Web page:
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Irina Slav

Irina Slav

Irina is a writer for the U.S.-based Divergente LLC consulting firm with over a decade of experience writing on the oil and gas industry.

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OPEC vs IEA: Who’s Right On Oil Prices?

Last week, the International Energy Agency made a lot of OPEC brows furrow when it warned that 2018 may not be a very happy new year for the cartel. U.S. shale supply, the IEA said in its December Oil Market Report, is set to grow more than OPEC has estimated and this could be the undoing of the production cut that boosted prices this year.

OPEC, for its part, has insisted that U.S. shale production won’t grow as much as the IEA says, baffling some observers who now wonder who they should believe. But let’s put it another way: If the coach of a football team tells you that his team will win the cup because they’re the best, but the football association has estimated that the team is not the best one in the league, who would you believe?

OPEC has a history of underestimating U.S. shale. This underestimation led to the glut that sank prices in 2014. Now it stands to reason that the cartel is more cautious in its estimates of U.S shale oil developments, but this caution does not necessarily have to be reflected in comments. Let’s not forget that comments from OPEC officials—whether or not grounded in facts—have had a direct and immediate effect on prices from events such as the shutdown of the Forties pipeline network last week.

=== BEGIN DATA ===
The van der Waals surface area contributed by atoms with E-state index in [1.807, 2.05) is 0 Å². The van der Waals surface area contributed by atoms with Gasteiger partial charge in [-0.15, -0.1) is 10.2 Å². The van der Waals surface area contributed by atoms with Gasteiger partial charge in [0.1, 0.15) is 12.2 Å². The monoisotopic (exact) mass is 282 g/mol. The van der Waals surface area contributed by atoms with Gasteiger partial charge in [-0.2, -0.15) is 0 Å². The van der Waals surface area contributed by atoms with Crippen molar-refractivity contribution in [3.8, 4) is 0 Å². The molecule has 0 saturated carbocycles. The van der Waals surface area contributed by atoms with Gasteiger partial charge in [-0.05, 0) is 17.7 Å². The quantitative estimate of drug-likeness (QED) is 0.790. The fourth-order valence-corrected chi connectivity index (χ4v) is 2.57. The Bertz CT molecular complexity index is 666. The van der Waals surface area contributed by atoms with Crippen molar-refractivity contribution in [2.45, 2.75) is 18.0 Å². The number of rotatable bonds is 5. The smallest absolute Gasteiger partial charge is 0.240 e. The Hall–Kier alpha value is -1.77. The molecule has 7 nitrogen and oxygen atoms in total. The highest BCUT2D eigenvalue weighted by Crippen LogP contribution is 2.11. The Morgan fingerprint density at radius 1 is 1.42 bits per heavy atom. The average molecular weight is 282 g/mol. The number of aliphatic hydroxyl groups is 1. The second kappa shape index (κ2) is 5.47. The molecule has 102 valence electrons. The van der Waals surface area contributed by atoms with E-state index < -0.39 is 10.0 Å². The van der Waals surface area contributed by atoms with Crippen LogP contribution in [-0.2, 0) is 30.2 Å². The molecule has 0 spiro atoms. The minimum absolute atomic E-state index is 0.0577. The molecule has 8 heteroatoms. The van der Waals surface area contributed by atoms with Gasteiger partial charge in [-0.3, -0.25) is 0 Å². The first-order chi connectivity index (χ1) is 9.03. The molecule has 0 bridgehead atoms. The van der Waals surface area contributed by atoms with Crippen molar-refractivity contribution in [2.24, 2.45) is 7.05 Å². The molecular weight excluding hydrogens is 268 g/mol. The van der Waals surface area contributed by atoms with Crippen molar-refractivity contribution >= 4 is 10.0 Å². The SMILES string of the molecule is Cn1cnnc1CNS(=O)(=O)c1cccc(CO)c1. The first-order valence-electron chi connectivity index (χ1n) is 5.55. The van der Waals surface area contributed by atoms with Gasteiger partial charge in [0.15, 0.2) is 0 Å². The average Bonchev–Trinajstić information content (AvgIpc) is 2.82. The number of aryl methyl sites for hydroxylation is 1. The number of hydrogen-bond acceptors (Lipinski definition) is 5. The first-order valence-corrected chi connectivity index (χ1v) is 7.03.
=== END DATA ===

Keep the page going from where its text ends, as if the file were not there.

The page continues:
So, it would make sense to lean more towards what the IEA says, and it says that non-OPEC supply next year will probably rise by 1.6 million bpd—a 200,000 bpd upward revision on the previous OMR. U.S. shale production alone will, according to IEA’s latest estimate, grow by 870,000 bpd in 2018. Meanwhile, demand will rise by 1.3 million barrels daily next year, hinting at another glut in the making. Related: The 5 Oil Factors To Watch In 2018

Now, OPEC’s last forecast is that non-OPEC supply next year will rise by just 990,000 bpd next year to 58.81 million bpd, although the group does caution that any non-OPEC supply growth forecast involves considerable uncertainties regarding U.S. shale production growth. For the U.S. specifically, OPEC forecasts a 1.05-million-barrel daily supply growth next year, which will be partially offset by declines in producers such as Russia, China, and Mexico, among others.